The original interviews were conducted in simultaneous translation to maintain fluidity and integrity of tone and meaning, and Barry considers them to be collaborations between her and the subjects. The vast source material was then ‘vetted’ by a diverse range of Cairene women. The emotional integrity of each woman’s story is the crux of this project; the translators and interviewees remained active participants in both the narrative arc of their stories and the development of the project. In the gallery, a selection of 15 narratives is performed by actors, highlighting that all stories, including those we tell ourselves, are ultimately fictions.

    Dates: 

    Thursday, April 10, 2014 (All day) to Saturday, May 31, 2014 (All day)

    Venue: 

    waterside contemporary - London, United Kingdom
  • Xcèntric: Robert E. Fulton. A country in the mind

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    US filmmaker, aviator and musician, Robert E. Fulton (1939-2002) died in a crash involving his own plane in Pennsylvania. He was an artist of unwonted complexity and depth. He worked as an aerial cameraman and director of photography on various documentaries, including those of his friend Robert Gardner. His enigmatic, labyrinthine films are full of a defiant poetics that gives rise to a metaphysical prose. Fulton was an acrobat and an agitator, mixing images and ideas to create unusual superpositions that convey a highly personal sense of lyricism. His cinema is that of the adventurer, revealing to us the dazzling landscape of a new world.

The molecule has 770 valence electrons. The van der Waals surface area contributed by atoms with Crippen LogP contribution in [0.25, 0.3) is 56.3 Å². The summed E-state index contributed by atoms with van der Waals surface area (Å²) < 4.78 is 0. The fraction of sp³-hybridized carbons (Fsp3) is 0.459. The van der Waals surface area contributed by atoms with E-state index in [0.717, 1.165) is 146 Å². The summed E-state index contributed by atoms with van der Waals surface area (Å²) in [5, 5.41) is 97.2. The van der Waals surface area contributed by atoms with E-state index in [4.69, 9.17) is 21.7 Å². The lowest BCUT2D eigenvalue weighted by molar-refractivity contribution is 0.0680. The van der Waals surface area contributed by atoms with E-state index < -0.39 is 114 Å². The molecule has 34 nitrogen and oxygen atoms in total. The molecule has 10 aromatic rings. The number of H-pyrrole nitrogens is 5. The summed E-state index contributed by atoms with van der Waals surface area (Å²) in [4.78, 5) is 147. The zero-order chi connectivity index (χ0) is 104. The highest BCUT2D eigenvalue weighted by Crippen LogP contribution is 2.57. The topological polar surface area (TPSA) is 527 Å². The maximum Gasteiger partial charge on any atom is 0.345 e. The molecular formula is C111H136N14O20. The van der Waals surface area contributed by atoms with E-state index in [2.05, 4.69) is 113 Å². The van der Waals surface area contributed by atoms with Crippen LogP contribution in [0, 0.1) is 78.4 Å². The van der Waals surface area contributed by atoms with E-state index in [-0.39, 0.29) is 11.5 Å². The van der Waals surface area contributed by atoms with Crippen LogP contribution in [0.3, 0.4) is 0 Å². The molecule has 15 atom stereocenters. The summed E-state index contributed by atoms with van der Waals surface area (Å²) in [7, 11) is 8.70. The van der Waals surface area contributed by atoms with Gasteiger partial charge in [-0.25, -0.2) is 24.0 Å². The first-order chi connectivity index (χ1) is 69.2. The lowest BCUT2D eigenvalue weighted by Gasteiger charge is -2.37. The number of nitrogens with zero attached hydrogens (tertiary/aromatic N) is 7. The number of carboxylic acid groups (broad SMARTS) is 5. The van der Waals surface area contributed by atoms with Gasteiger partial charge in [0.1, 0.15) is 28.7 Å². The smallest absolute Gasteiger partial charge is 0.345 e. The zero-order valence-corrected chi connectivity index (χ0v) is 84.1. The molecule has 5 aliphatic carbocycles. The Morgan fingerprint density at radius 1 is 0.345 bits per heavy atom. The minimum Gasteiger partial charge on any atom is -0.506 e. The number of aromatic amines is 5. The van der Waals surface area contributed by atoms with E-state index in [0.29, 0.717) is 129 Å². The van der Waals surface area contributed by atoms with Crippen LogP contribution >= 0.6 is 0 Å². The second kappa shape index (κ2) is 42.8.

Programme:
    - Vineyard IV, 3 min
    - Swimming Stone, 14 min
    - Starlight, 1970, 5 min
    - Path of Cessation, 1974, 15 min
    - Aleph, 1982, silent, 17 min
    - Wilderness: A Country in the Mind, 1984, 20 min.

    Dates: 

    Thursday, March 13, 2014 - 20:00 to Friday, March 14, 2014 - 19:55

    Venue: 

  • Kinoplaylist: Laida Lertxundi & Alberto Cabrera Bernal

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    As part of the Cinema Revealed series